LIHU‘E — Mayor Derek Kawakami, reflecting on over a year of the pandemic, highlighted the county’s efforts to embrace adversity, Monday, in his third State of the County address.
“When I stood before you, virtually, just a year ago, we had absolutely no idea how this virus would affect our government, our visitor industry, and our small businesses,” Kawakami said. This marked his second address transmitted virtually.
A year in, Kaua‘i has one of the lowest per capita case rates and highest vaccine distribution rates in the nation, and has set the stage for a reopening to tourism early next month.
”COVID-19 altered our lives in many ways, but our county continued to serve our people and maintain our core responsibilities by making quick adjustments and adapting to our ever-changing environment,” Kawakami said. “We have asked a lot of our community over the course of the year, and while our challenges and sacrifices are not yet behind us, our island’s resilient spirit shines through as we embrace adversity and push forward.”
Bluntly, Kawakami announced a proposed $243 million operating budget and a Capital Improvement Budget of $24.3 million for the Fiscal Year 2022.
”Let me cut to the chase. Our fiscal position remains fragile. This year’s budget has no bells or whistles. There are no shiny new facilities or sparkling initiatives,” he said.
The proposed budget plans no layoffs, furloughs or additional tax rate increases.
However, the administration will not be requesting any new positions and has cut 13 to dollar funding. Another 32 jobs, Kawakami said, have been short-funded for six months.
“One constant in our financial outlook is the fact that salaries and benefits account for more than 80% of our General Fund budget, leaving less than 20% to fulfill our core functions and services,” Kawakami said.
A recent survey identified over $80 million in deferred maintenance costs, which has become “increasingly” concerning to the administration. Maintenance will be a priority in the upcoming fiscal year, like repaving roads and reconstructing bridges, upgrading wastewater infrastructure, siting a new landfill at Ma‘alo, expanding the Kekaha Landfill, and increasing affordable housing efforts.
Housing, other issues
Kawakami proposed allocating $2.6 million to affordable housing and homeless efforts, according to Kawakami’s budget transmittal to the Kaua‘i County Council.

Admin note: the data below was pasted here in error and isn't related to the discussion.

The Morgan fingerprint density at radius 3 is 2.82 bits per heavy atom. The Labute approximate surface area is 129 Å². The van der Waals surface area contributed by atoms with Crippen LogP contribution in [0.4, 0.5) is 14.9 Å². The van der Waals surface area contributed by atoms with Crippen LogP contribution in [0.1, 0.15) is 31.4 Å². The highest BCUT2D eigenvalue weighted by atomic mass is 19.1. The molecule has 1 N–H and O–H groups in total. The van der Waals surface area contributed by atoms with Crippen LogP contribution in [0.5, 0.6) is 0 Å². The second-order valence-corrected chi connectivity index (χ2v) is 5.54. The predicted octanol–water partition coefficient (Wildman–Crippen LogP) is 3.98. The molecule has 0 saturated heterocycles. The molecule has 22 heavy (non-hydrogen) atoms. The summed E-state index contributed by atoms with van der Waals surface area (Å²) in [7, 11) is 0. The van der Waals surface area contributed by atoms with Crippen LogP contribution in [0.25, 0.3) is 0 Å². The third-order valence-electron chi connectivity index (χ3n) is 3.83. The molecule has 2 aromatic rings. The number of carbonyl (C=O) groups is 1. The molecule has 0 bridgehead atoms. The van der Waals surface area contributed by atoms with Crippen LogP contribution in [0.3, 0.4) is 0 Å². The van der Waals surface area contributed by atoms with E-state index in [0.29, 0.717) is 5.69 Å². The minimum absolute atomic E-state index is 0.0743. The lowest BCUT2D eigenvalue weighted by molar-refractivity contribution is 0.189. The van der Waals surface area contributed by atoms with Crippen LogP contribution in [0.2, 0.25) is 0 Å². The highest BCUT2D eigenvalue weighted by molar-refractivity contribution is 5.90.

In the last year, the county completed a transitional housing project at Ke Alaula on Pua Loke, which is fully occupied, and moved in occupants at Waimea Huakai. In total, the county has established nearly 200 affordable units, with more to come.
The county has provided financial assistance for a 32-unit Habitat for Humanity development in Waimea, and in November, the county broke ground on Lima Ola, a 75-acre Westside community to house 550 families, Kawakami said.
A $22 million Emergency Rental Assitance program is forthcoming through the Housing Agency, using federal Coronavirus Aid, Relief, and Economic Security (CARES) Act money.
Over the last year, the county has received and expended nearly $20 million in CARES funds into the community, Kawakami said.
Kawakami also highlighted initiatives that modernized the Kaua‘i Bus fleet to include WiFi capabilities, the county’s Abandonded Vehicle Task Force that has towed nearly 670 cars, and environmental policies.
“To the many, many partners that helped us to overcome unthinkable hurdles during this unprecedented time, I cannot adequately express my gratitude,” Kawakami said.
Revenue sources take hit
This upcoming year’s Real Property Tax revenues have remained consistent around $157.2 million, and the county’s General Excise Tax revenue looks stable, Kawakami said. That’s roughly $19.8 million used to fund short and long-term road maintenance. In 2020, the county’s Department of Public Works repaved about 10% of the county’s roadways equaling about 42 lane miles.
An additional $39 million in remaining Act 35 funds will support infrastructure projects related to the 2018 floods.
However, the county’s share of Transient Accommodation Tax, an estimated $14.9 million, will likely be affected by Gov. David Ige’s suspension of payments.
Light in the darkest hour
In a long list of thank you’s, Kawakami addressed hometown heroes, including first responders, community partners and county agencies that pitched in on pandemic-related efforts.
”I am grateful to our frontline workers, our teachers, grocery store employees, our local ranchers, farmers and food service workers,” Kawakami said. “Every one of you, who stepped up in big and small ways for our island.”
A lesson from his grandfather, H.S. Kawakami, became a theme for the address: “Sweet are the uses of adversity.”
This William Shakespeare quote, Kawakami said, “depicts the notion that at times, we will face situations where we feel backed up against a wall. When our hurdles seem too high. But these are the moments we should embrace, so we can learn from them and grow stronger.”
“You are the true heroes of this pandemic. In our island’s darkest hour, you are the light. You are the love and aloha that everyone needs a little more of right now.”